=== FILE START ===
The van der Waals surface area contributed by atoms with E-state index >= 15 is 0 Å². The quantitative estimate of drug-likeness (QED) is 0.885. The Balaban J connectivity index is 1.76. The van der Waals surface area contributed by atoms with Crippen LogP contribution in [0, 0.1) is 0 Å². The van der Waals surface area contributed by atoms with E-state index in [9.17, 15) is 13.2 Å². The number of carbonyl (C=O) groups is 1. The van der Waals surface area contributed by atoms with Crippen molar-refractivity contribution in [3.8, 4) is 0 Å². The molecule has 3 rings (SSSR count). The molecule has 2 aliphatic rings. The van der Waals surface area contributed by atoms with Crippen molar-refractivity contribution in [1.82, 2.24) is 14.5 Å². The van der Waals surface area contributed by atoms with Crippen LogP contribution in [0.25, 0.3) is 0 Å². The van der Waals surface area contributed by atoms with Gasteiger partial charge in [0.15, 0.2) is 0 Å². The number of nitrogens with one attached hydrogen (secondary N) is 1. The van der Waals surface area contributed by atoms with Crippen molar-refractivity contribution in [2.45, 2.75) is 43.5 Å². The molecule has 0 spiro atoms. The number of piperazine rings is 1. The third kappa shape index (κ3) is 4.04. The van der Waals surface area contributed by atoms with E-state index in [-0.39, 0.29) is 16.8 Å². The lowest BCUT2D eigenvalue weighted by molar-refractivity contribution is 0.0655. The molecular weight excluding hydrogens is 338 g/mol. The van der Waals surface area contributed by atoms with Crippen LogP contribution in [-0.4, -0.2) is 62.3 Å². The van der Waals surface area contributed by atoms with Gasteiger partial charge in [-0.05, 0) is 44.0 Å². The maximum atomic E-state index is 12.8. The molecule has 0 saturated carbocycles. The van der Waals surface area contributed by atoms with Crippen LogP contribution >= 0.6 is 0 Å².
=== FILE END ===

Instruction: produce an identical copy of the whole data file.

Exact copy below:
The van der Waals surface area contributed by atoms with E-state index >= 15 is 0 Å². The quantitative estimate of drug-likeness (QED) is 0.885. The Balaban J connectivity index is 1.76. The van der Waals surface area contributed by atoms with Crippen LogP contribution in [0, 0.1) is 0 Å². The van der Waals surface area contributed by atoms with E-state index in [9.17, 15) is 13.2 Å². The number of carbonyl (C=O) groups is 1. The van der Waals surface area contributed by atoms with Crippen molar-refractivity contribution in [3.8, 4) is 0 Å². The molecule has 3 rings (SSSR count). The molecule has 2 aliphatic rings. The van der Waals surface area contributed by atoms with Crippen molar-refractivity contribution in [1.82, 2.24) is 14.5 Å². The van der Waals surface area contributed by atoms with Crippen LogP contribution in [0.25, 0.3) is 0 Å². The van der Waals surface area contributed by atoms with Gasteiger partial charge in [0.15, 0.2) is 0 Å². The number of nitrogens with one attached hydrogen (secondary N) is 1. The van der Waals surface area contributed by atoms with Crippen molar-refractivity contribution in [2.45, 2.75) is 43.5 Å². The molecule has 0 spiro atoms. The number of piperazine rings is 1. The third kappa shape index (κ3) is 4.04. The van der Waals surface area contributed by atoms with E-state index in [-0.39, 0.29) is 16.8 Å². The lowest BCUT2D eigenvalue weighted by molar-refractivity contribution is 0.0655. The molecular weight excluding hydrogens is 338 g/mol. The van der Waals surface area contributed by atoms with Crippen LogP contribution in [-0.4, -0.2) is 62.3 Å². The van der Waals surface area contributed by atoms with Gasteiger partial charge in [-0.05, 0) is 44.0 Å². The maximum atomic E-state index is 12.8. The molecule has 0 saturated carbocycles. The van der Waals surface area contributed by atoms with Crippen LogP contribution >= 0.6 is 0 Å².